The Italian energy company Eni said Sunday that it has discovered a “supergiant” natural gas field off Egypt, describing it as the “largest-ever” found in the Mediterranean Sea.
The news came a day after Eni CEO Claudio Descalzi met in Cairo with Egyptian President Abdel-Fattah el-Sissi, the Egyptian leader’s office said.
Eni said the discovery — made in its Zohr prospect “in the deep waters of Egypt” — could hold a potential 30 trillion cubic feet of gas over an area of 100 square kilometers (38.6 square miles).
“Zohr is the largest gas discovery ever made in Egypt and in the Mediterranean Sea and could become one of the world’s largest natural gas finds,” Eni said in a statement. “The discovery, after its full development, will be able to ensure satisfying Egypt’s natural gas demand for decades.”
Descalzi was quoted by Eni as saying that the discovery reconfirms that “Egypt still has great potential” in terms of energy. He said “important synergies with the existing infrastructures can be exploited, allowing us a fast production startup.”
Eni has been in Egypt since 1954 through its subsidiary IEOC. It’s the main hydrocarbon producer in Egypt, with a daily equity production of 200,000 barrels of oil equivalent, the company said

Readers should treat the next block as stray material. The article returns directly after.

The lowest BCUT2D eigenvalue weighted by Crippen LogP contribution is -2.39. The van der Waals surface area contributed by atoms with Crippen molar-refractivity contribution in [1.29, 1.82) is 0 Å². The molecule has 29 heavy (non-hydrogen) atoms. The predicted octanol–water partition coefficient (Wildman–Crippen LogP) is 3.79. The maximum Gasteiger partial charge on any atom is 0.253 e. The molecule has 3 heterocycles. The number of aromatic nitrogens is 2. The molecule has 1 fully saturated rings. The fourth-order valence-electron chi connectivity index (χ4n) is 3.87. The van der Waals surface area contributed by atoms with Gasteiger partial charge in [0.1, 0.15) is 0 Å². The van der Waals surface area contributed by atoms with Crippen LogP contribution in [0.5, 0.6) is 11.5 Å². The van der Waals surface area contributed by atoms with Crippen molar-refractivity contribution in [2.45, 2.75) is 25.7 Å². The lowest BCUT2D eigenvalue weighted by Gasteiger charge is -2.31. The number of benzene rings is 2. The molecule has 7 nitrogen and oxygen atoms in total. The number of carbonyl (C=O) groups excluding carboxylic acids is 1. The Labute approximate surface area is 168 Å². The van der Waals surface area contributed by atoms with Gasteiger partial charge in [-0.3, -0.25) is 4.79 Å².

The field, Zohr, was positioned at a depth of 1,450 meters (4,757 feet) and “could become one of the world’s largest natural-gas finds,” Reuters quoted Eni as saying.
Israel’s Leviathan gas field, which is estimated at 16 trillion cubic feet, has so far been thought to be the largest in the Mediterranean. American company Noble Energy and the locally based Delek group have been producing gas from the Tamar field off the Israeli coast since 2013, and have also teamed up to develop Leviathan by 2019.
Tamar’s stakeholders signed a contract earlier this year with a private Egyptian concern to sell as much as five billion cubic meters of gas to Egyptian companies over the next three years. This gas will be flowing through an old pipeline that once transported gas in the opposite direction, from Egypt to Israel.
In March it was reported that the Egypt government may import natural gas from Israel if its price were low enough and if one of the drilling companies dropped a legal action against the Egyptian government, the Wall Street Journal reported.
Jordan has also signed a $15 billion 15-year letter of intent to import Israeli natural gas.
The Israeli cabinet approved a disputed natural gas deal earlier in August between the government and a US-Israeli energy consortium to develop the offshore gas fields.
The negotiations have been controversial in Israel, with critics fearing regulations would overly favor the companies involved. Prime Minister Benjamin Netanyahu said the deal would pump billions of shekels into the economy.
JTA contributed to this report.